|Place of origin||France|
|Main ingredients||Pork, garlic, pepper, onions, wine, pork chitterlings, tripe|
In France, particularly Brittany and Normandy, the traditional ingredients of andouille are primarily pig chitterlings, tripe, onions, wine, and seasoning. It is generally grey and has a distinctive odor. A similar, but unsmoked and smaller, sausage is called andouillette, literally "little andouille". Some andouille varieties use the pig's entire gastrointestinal system. Various French regions have their own recipes such as: "l’andouille de Guémené", "de Vire", "de Cambrai", "d’Aire-sur-la-Lys", "de Revin", "de Jargeau", "de Bretagne" or "du Val d'Ajol".
In the US, the sausage is most often associated with Louisiana Cajun cuisine, where it is a coarse-grained smoked sausage made using pork, garlic, pepper, onions, wine, and seasonings. Once the casing is stuffed, the sausage is smoked again (double smoked). Nicknamed "The Andouille Capital of the World," the town of LaPlace, Louisiana, on the Mississippi River, is especially noted for its Cajun andouille.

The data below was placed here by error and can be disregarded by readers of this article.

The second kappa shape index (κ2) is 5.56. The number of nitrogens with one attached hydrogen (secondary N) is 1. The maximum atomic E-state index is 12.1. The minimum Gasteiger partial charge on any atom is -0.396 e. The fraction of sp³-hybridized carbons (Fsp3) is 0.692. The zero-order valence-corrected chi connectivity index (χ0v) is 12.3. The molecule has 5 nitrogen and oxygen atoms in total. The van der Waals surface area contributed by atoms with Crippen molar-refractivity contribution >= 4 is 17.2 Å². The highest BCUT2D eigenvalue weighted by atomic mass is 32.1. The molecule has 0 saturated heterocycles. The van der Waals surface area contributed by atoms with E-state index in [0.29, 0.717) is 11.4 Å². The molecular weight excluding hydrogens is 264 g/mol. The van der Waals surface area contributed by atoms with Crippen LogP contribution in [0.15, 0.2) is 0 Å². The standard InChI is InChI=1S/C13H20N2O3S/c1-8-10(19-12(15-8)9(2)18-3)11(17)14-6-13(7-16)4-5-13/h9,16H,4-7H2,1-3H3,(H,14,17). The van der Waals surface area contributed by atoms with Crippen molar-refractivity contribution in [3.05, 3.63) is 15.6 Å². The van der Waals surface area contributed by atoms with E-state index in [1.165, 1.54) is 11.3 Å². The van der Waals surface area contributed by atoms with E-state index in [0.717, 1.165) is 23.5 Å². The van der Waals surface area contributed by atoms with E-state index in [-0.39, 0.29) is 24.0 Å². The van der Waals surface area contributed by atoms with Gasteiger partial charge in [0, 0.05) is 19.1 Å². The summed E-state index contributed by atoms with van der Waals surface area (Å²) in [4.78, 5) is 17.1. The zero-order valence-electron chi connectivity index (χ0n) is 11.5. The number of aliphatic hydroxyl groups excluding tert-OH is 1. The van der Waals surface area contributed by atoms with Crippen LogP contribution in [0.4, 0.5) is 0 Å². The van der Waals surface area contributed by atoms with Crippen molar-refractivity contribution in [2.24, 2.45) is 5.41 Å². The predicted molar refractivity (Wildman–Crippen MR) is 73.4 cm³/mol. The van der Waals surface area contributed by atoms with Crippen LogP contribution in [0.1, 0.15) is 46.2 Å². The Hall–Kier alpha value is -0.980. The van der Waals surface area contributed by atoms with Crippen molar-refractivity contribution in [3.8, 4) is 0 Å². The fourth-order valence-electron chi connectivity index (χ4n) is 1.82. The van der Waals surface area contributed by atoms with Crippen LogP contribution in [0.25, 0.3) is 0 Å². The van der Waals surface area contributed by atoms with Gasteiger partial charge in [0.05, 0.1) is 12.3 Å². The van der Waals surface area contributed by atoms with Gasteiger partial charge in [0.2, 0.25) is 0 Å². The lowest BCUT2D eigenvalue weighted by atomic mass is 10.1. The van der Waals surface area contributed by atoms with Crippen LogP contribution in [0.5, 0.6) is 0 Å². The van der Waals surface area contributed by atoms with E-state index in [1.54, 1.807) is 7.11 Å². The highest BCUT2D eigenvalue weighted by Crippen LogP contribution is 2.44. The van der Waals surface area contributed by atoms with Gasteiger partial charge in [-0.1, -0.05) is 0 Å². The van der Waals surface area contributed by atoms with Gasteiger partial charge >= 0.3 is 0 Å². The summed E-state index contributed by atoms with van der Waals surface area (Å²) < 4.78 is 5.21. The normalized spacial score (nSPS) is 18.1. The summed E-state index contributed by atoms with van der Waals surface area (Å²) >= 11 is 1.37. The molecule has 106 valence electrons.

The country Cajuns west of Lafayette, Louisiana, made andouille similar to the French. They seasoned the pig intestines with salt and cayenne pepper, soaked them in a water and vinegar bath overnight, and then rinsed them well before stuffing them one into another lengthwise. They cut and tied them into long links with string and hung them with the sausage in the smoke house. They were not twisted into links because they were too dense. When a link is cut, the concentric rings of the intestines can be seen. They never called it "andouille sausage", just "andouille"; i.e., sausage and andouille are two different things to these Cajuns.
Though somewhat similar, andouille is not to be confused with "hot links" or similar finely ground, high-fat, heavily peppered sausages.
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